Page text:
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Proc Natl Acad Sci U S A. Oct 19, 2004; 101(42): 15172–15177.
Published online Oct 7, 2004. doi:  10.1073/pnas.0406242101
PMCID: PMC523456
Medical Sciences

Bacteriolytic therapy can generate a potent immune response against experimental tumors

Abstract

When spores of the anaerobic bacterium Clostridium novyi-NT are systemically injected into animals, they germinate exclusively within the hypoxic regions of cancers. The germinated bacteria destroy adjacent tumor cells but spare a rim of well oxygenated tumor cells that subsequently expand. Surprisingly, we found that ≈30% of mice treated with such spores were cured of their cancers despite the viable tumor rim initially remaining after spore germination. The mechanism underlying this effect was shown to be immune-mediated, because cured animals rejected a subsequent challenge of the same tumor. Similar effects were observed in rabbits with intrahepatic tumors. It was particularly notable that the induced immune response, when combined with the bacteriolytic effects of C. novyi-NT, could eradicate large established tumors.

In the 1890s, William B. Coley (1) observed that a fraction of cancer patients who developed postoperative bacterial infections went into remission and were cured of their tumors. Although the mechanisms underlying Coley's observations were unclear, it was known even then that bacteria are immunostimulatory. Coley's work was thereby a major stimulus to the burgeoning field of tumor immunology. Coley's toxin and bacillus Calmette-Guérin are two offshoots of this stimulus; bacillus Calmette-Guérin is still used today for the treatment of human bladder cancers (2).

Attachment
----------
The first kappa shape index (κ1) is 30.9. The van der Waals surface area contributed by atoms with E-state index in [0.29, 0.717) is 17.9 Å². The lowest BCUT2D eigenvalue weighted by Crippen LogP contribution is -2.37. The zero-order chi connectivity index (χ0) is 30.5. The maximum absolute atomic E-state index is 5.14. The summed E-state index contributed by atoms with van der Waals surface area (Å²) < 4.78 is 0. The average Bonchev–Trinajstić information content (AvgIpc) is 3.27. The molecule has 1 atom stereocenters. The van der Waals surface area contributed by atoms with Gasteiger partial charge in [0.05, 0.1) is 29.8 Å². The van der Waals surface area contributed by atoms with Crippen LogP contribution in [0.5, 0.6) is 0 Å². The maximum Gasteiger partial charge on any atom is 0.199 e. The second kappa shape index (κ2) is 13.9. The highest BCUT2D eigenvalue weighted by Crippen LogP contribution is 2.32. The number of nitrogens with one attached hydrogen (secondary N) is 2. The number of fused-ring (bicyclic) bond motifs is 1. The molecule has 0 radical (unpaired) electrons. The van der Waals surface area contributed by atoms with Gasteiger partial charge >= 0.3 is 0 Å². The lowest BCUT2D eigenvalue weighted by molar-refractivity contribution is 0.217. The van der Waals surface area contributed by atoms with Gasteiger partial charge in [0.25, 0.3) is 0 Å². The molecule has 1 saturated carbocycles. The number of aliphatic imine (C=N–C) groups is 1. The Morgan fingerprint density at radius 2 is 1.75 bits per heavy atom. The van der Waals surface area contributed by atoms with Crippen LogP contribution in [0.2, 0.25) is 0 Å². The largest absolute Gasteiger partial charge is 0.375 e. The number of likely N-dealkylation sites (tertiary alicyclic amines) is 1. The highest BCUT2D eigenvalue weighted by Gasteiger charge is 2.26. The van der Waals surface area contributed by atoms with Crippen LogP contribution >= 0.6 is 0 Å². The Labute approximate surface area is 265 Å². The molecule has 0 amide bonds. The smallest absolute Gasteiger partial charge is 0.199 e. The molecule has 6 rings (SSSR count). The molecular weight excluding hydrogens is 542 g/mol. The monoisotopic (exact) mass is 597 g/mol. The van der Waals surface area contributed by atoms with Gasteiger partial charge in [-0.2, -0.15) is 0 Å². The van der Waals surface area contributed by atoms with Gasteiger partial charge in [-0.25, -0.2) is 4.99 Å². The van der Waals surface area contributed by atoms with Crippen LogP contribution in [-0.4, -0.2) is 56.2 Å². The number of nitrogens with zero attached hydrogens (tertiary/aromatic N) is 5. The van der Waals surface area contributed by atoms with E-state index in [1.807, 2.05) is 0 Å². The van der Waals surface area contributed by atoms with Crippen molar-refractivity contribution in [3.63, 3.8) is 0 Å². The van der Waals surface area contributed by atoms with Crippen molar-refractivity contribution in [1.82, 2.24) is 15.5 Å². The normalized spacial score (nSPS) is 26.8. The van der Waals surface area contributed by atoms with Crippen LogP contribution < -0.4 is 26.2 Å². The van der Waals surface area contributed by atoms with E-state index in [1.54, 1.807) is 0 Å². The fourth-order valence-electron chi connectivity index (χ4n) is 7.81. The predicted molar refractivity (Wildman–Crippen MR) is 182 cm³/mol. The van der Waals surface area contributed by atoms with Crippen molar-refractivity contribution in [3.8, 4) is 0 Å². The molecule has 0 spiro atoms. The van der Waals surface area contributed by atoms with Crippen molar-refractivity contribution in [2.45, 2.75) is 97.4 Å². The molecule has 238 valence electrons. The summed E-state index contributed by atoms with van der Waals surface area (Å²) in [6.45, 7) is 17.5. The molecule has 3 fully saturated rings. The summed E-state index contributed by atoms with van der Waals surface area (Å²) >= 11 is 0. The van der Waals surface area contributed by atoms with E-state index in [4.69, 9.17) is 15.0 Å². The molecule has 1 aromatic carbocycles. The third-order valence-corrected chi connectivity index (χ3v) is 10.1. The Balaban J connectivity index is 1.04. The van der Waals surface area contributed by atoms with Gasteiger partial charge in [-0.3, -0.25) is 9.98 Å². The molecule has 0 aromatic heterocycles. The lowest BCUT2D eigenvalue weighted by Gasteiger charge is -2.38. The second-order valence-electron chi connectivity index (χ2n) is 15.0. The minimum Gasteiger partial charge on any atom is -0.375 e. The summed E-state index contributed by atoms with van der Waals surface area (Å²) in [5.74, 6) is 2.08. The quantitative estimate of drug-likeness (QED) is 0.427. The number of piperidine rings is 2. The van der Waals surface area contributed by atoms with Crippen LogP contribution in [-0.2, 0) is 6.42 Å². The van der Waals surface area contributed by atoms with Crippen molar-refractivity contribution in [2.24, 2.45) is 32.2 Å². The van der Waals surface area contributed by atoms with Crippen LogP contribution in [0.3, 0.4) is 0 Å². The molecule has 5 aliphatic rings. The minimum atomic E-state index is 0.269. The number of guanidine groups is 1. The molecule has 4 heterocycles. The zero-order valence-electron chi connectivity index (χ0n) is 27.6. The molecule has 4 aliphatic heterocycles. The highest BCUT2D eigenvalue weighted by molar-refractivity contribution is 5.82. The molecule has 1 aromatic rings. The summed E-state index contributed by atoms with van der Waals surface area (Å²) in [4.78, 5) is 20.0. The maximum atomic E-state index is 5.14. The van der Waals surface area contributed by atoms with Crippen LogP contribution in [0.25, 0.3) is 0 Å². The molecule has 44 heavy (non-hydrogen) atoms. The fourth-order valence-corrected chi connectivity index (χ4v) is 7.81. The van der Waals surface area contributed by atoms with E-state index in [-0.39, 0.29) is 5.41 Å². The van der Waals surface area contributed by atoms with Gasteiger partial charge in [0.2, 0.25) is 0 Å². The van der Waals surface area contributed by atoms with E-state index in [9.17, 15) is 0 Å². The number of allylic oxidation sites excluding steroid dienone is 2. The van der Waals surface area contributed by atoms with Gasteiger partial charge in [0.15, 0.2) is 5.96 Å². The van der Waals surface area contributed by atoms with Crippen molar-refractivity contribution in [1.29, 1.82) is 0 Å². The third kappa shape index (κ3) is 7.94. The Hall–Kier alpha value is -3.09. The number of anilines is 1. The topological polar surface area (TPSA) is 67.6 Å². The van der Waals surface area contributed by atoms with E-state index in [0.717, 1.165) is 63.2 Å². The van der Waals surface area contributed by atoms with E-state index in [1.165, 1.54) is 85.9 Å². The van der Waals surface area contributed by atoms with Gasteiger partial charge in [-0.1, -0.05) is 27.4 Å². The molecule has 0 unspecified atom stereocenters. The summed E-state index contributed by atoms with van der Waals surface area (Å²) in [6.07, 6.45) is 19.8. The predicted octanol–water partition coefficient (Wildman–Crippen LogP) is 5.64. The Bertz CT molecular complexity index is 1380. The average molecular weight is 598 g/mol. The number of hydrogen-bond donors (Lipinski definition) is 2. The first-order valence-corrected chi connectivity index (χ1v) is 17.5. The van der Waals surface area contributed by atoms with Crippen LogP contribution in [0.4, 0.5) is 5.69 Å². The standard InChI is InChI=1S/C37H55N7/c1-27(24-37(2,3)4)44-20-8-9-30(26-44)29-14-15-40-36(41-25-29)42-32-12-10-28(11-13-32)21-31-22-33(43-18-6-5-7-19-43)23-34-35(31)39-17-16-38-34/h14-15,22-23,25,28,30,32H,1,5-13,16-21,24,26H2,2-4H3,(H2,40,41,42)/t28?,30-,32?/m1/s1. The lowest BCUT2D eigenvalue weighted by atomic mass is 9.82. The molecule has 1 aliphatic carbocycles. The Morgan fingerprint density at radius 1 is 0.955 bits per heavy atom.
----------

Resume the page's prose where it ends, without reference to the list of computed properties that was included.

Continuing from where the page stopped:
The studies described herein are based on serendipitous observations in cancer-bearing animals that are reminiscent of Coley's observations in patients. For the past few years, our group has been attempting to treat experimental tumors in mice with spores of a bacterial strain called Clostridium novyi-NT (3-5). The rationale for this treatment is that strict anaerobes can proliferate only in severely hypoxic tissues of live mammals; the only regions in healthy nontraumatized animals that are sufficiently hypoxic to allow anaerobic bacterial growth and accessible to the bacteria are those within tumors (3). Although tumors are angiogenic (6, 7), blood vessel growth does not keep pace with tumor cell growth in the majority of human cancers, leading to pronounced hypoxia often accompanied by necrosis (8). The capacity of anaerobic bacteria to target tumors was recognized >50 years ago and led to early clinical trials with one anaerobic strain (Clostridium sporogenes) (9). Interest in microbe-based approaches to cancer therapy has recently re-emerged with the development of methods to genetically engineer bacteria, reducing their toxicity and arming them with genes encoding prodrug-metabolizing enzymes (10-13).

C. novyi was chosen for research in our laboratory on the basis of an extensive screen of anaerobic bacterial species for those with optimal properties (3). C. novyi proved to be particularly oxygen-sensitive as well as highly mobile within tumors due, in part, to their numerous peritrichous flagellae (4). This mobility endowed them with the capacity to rapidly spread to hypoxic areas within tumors once they had germinated within a small necrotic focus. By removing the major systemic toxin (α-toxin) gene from C. novyi, an attenuated derivative named C. novyi-NT was created that could be more safely administered to mice (3).

When C. novyi-NT spores are injected intravenously into immunodeficient mice bearing human xenografts, the spores quickly germinate within necrotic regions of the tumors. Hypoxic and necrotic regions are generally localized within the central parts of tumors, with well perfused tumor cells occupying the rim. Because of the exquisite sensitivity of C. novyi-NT to oxygen, bacterial germination and spread halt when the bacteria reach the well oxygenated rim. It was shown that conventional chemotherapy and radiation therapy could be used to destroy the well oxygenated cells in this rim, and that the combination of C. novyi-NT with these therapies [combination bacteriolytic therapy (COBALT)] provided substantial antitumor activity in several xenograft models (3-5).